Daily Management Review

Possible Approval For Pension Reform & Easing Consumer Price Could Lead To ‘Lower Policy Rates’ In Brazil


08/28/2017


Economists look at the performance of various sectors in Brazil while several noted an increment, although the “price pressure” could be a harbinger for drop in interest rates.



The Brazilian finance authorities now have got space to introduce “lower policy rates” given the easing consumer prices in the country, think the economists, particularly “if Brasilia approved pensions reforms next month”. According to Digitallook:
“In non-adjusted terms, the country's IPCA-15 consumer price gauge rose by 0.35% month-on-month in August and by 2.7% year-on-year, according to IBGE”.
 
The said pace in the increment of “annual price” marked to be “slightly lower” than the previous month’s “2.8% clip observed”. However, the prints of August was able to match the economists’ expectations. The “transport fares and housing” rates accounted by Dearer showed an increment from July whereby rising “1.4%”, while the ethanol and gasoline costs also shot up by six percent. Meanwhile, the prices in the housing sector rose by one percent and “electricity tariffs” went up by “4.3%”.
 
Pantheon Macroeconomics’ Senior International Economist, Andres Abadia, considered that the “largest economy” of South America, under the “price pressures” remained “under wraps”, whereby the fall of interest could be predictable in case the congress put an approval on the reform of the “country's pensions in the next few months”. The possible month for this could arrive as soon as September.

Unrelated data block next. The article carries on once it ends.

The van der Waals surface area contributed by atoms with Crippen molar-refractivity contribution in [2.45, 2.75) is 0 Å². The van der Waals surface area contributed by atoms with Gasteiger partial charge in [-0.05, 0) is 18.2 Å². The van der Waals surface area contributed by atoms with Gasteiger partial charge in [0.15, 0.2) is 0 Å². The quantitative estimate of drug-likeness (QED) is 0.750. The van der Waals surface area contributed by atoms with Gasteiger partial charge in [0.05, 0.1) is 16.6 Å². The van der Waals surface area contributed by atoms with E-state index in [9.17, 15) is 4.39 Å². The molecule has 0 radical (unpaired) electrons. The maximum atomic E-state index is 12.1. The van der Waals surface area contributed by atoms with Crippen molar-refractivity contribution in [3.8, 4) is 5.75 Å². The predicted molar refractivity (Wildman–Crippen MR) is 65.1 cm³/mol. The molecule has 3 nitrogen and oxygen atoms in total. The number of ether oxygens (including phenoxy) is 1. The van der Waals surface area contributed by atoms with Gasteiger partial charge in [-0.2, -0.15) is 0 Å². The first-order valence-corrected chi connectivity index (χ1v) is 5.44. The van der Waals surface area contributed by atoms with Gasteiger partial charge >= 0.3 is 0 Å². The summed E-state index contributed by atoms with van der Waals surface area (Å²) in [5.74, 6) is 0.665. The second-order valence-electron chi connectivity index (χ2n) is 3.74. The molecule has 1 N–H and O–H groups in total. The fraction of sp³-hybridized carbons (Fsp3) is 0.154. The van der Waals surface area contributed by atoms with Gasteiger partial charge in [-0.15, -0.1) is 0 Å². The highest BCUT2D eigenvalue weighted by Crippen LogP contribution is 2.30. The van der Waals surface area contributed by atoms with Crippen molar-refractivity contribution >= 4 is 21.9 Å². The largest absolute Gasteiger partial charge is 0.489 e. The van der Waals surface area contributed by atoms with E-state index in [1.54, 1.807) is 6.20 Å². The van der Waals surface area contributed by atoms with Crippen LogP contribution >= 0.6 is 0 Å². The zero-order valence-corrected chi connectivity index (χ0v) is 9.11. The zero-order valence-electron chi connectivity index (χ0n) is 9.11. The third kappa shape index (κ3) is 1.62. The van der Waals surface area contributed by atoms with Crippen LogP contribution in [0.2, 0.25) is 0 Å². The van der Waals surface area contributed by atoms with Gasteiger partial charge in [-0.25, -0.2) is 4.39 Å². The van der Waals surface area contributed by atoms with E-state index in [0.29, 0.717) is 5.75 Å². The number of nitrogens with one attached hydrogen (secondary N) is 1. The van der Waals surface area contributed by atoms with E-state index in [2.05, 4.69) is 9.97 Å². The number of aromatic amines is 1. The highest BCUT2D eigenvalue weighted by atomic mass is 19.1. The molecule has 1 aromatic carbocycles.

He also admitted that a threat hovered by global risks, however, given the “fundamentals of the country's currency” one could say that it remained “relatively resilient” while facing “sharp risk-off events”. In his words:
“Looking ahead, headline inflation will edge higher over the coming months, but the weakness of the labor market, favorable base effects, and the stable BRL all suggest that the inflation rate will hover around only 3%. With inflation low, political risks in check—at least for now—and recent progress on the fiscal front, we think the BCB will cut rates to 7.25% by the end of the year.”
 
 
 
References:
www.digitallook.com







Science & Technology

Scientists Discover Largest Ever Under Water Volcanic Eruption Near New Zealand

Bitcoin craze increased load on the power grid to the maximum

PC And Server Performance Slows Down Due To Security Patches For Chip Flaws, Says Microsoft

Cybersecurity Firm Claims Cryptocurrency Monero Might Be Getting Funneled To North Korea University

The Way We Travel Will Be Changed by The Colorless, Odorless Gas - Hydrogen

EU's Big Change In Data Protection Rules Makes Businesses To Get Ready For It

Artificial Intelligence Helps NASA Find An 8th Planet In Orbit Of A Distant Star

Australian Research Success Could Mean Shatterproof Cell Phones Could Soon Be A Realityv

Top ten hi-tech events of the year

Tesla Considering Designing And Developing AI Chips On Its Own To Support Its Auto-Pilot Project

World Politics

World & Politics

2017 Was Second Warmest Year Since Records Were Kept And It Had No El Nino Effect

France and Germany want to reform the eurozone

Take and go away: new approach to refugees in Europe

Both The Korean Countries Will Come Together In Olympic Talks

Parties of Germany agreed on the migrants problem

Munich Re: Natural disasters caused record damage in 2017

High-Level Talks To Be Held Between North And South Korea In Over Two Years

Sexually Abusing Children Interests An Estimated 20,000 British Men, Shows Police Monitoring Of Chat Sites